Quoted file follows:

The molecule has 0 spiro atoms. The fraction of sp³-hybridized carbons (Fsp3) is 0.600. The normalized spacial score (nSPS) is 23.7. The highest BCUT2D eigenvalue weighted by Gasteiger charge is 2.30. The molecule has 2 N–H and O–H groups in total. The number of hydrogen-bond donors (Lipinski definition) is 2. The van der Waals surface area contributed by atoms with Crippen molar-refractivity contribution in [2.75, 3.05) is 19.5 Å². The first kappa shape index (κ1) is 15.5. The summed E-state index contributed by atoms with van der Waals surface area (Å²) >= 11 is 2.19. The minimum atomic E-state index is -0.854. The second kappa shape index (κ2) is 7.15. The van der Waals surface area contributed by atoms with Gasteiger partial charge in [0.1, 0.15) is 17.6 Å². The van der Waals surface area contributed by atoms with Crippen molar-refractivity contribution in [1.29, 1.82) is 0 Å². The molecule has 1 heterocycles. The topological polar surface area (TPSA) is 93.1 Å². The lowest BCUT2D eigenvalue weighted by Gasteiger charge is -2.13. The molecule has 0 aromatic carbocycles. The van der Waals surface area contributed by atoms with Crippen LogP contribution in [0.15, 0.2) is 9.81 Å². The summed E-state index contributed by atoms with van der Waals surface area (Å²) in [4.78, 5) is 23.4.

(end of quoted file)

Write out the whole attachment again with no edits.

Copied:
The molecule has 0 spiro atoms. The fraction of sp³-hybridized carbons (Fsp3) is 0.600. The normalized spacial score (nSPS) is 23.7. The highest BCUT2D eigenvalue weighted by Gasteiger charge is 2.30. The molecule has 2 N–H and O–H groups in total. The number of hydrogen-bond donors (Lipinski definition) is 2. The van der Waals surface area contributed by atoms with Crippen molar-refractivity contribution in [2.75, 3.05) is 19.5 Å². The first kappa shape index (κ1) is 15.5. The summed E-state index contributed by atoms with van der Waals surface area (Å²) >= 11 is 2.19. The minimum atomic E-state index is -0.854. The second kappa shape index (κ2) is 7.15. The van der Waals surface area contributed by atoms with Gasteiger partial charge in [0.1, 0.15) is 17.6 Å². The van der Waals surface area contributed by atoms with Crippen molar-refractivity contribution in [1.29, 1.82) is 0 Å². The molecule has 1 heterocycles. The topological polar surface area (TPSA) is 93.1 Å². The lowest BCUT2D eigenvalue weighted by Gasteiger charge is -2.13. The molecule has 0 aromatic carbocycles. The van der Waals surface area contributed by atoms with Crippen LogP contribution in [0.15, 0.2) is 9.81 Å². The summed E-state index contributed by atoms with van der Waals surface area (Å²) in [4.78, 5) is 23.4.